UNRESTRICTED | ILLIMITÉ
For an interesting and informative read on the Fukushima accidents, see the publicly-available Institute of Nuclear Power Operations (INPO) report INPO 11-005 “Special Report on the Nuclear Accident at the Fukushima Daiichi Nuclear Power Station”, Revision 0, November 2011 (2 MB pdf). The report includes well-written narratives and detailed timelines for each reactor.
Amongst other things, I learned that following the tsunamis, an air-cooled emergency diesel generator was available for units 1&2, and another for units 3&4. Unfortunately, the electrical systems from these generators to the reactors were rendered inoperable by the tsunamis. An air-cooled generator operated for units 5&6, and the electrical connections to the reactors were intact / restored. Ironically, Units 5 & 6 were not in operation at the time of the earthquake, both being in planned outages (since Jan 3 2011 for Unit 5, since Aug 14 2010 for Unit 6). Thus these two reactors had the lowest decay heat, the longest (by far) margins to fuel uncovery, and thus the lowest immediate need for backup generation and core cooling systems.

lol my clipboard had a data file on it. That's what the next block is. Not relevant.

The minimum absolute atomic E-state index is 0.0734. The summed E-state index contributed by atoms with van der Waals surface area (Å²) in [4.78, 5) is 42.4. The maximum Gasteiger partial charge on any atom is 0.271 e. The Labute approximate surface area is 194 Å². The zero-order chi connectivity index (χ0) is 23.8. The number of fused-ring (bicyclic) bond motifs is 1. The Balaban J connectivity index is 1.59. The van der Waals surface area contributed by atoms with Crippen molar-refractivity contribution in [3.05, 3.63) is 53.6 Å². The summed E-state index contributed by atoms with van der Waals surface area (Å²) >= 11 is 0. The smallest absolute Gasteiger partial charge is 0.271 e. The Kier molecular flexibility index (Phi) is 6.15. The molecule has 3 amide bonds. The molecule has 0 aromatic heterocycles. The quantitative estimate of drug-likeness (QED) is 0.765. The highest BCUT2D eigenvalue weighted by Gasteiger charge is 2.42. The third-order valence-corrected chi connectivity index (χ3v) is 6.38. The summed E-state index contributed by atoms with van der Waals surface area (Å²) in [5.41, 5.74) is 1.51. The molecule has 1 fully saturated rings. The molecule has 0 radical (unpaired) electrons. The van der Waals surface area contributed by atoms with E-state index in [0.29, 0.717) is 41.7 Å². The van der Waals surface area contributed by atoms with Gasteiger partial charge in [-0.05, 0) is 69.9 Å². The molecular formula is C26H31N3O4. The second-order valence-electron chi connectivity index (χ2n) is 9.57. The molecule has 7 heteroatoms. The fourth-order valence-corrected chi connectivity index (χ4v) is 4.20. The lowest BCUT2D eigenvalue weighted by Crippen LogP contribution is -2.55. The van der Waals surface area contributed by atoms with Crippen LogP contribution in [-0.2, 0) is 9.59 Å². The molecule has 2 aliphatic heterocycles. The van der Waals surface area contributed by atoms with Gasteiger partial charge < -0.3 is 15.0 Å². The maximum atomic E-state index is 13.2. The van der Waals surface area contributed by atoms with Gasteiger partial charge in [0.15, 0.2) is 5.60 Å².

The INPO report incorporates some of the information and illustrations from the “Report of Japanese Government to IAEA Ministerial Conference on Nuclear Safety - Accident at TEPCO's Fukushima Nuclear Power Stations”, transmitted by Permanent Mission of Japan to IAEA, 7 June 2011, is available at:
Morgan Brown, P.Eng., FCNS